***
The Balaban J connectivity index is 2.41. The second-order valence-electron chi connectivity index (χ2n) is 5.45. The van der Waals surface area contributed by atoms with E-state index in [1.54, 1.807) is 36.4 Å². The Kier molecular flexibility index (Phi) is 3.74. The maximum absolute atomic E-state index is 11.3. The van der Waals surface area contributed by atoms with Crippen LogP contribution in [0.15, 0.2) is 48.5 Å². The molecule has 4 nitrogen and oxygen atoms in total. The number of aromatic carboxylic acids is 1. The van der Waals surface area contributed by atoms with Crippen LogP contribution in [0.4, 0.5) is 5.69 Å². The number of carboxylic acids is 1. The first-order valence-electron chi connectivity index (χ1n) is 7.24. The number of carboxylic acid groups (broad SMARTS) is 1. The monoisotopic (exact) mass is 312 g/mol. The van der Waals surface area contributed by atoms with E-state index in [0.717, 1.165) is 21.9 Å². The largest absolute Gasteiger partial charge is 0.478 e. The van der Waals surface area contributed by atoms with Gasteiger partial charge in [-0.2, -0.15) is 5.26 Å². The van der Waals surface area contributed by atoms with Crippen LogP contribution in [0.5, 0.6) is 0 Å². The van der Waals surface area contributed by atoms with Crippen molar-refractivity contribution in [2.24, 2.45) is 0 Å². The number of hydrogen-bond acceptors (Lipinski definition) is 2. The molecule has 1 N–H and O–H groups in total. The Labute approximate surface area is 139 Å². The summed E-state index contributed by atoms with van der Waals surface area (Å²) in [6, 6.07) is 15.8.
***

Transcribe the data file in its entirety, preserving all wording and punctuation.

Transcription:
The Balaban J connectivity index is 2.41. The second-order valence-electron chi connectivity index (χ2n) is 5.45. The van der Waals surface area contributed by atoms with E-state index in [1.54, 1.807) is 36.4 Å². The Kier molecular flexibility index (Phi) is 3.74. The maximum absolute atomic E-state index is 11.3. The van der Waals surface area contributed by atoms with Crippen LogP contribution in [0.15, 0.2) is 48.5 Å². The molecule has 4 nitrogen and oxygen atoms in total. The number of aromatic carboxylic acids is 1. The van der Waals surface area contributed by atoms with Crippen LogP contribution in [0.4, 0.5) is 5.69 Å². The number of carboxylic acids is 1. The first-order valence-electron chi connectivity index (χ1n) is 7.24. The number of carboxylic acid groups (broad SMARTS) is 1. The monoisotopic (exact) mass is 312 g/mol. The van der Waals surface area contributed by atoms with E-state index in [0.717, 1.165) is 21.9 Å². The largest absolute Gasteiger partial charge is 0.478 e. The van der Waals surface area contributed by atoms with Gasteiger partial charge in [-0.2, -0.15) is 5.26 Å². The van der Waals surface area contributed by atoms with Crippen LogP contribution in [0.5, 0.6) is 0 Å². The van der Waals surface area contributed by atoms with Crippen molar-refractivity contribution in [2.24, 2.45) is 0 Å². The number of hydrogen-bond acceptors (Lipinski definition) is 2. The molecule has 1 N–H and O–H groups in total. The Labute approximate surface area is 139 Å². The summed E-state index contributed by atoms with van der Waals surface area (Å²) in [6, 6.07) is 15.8.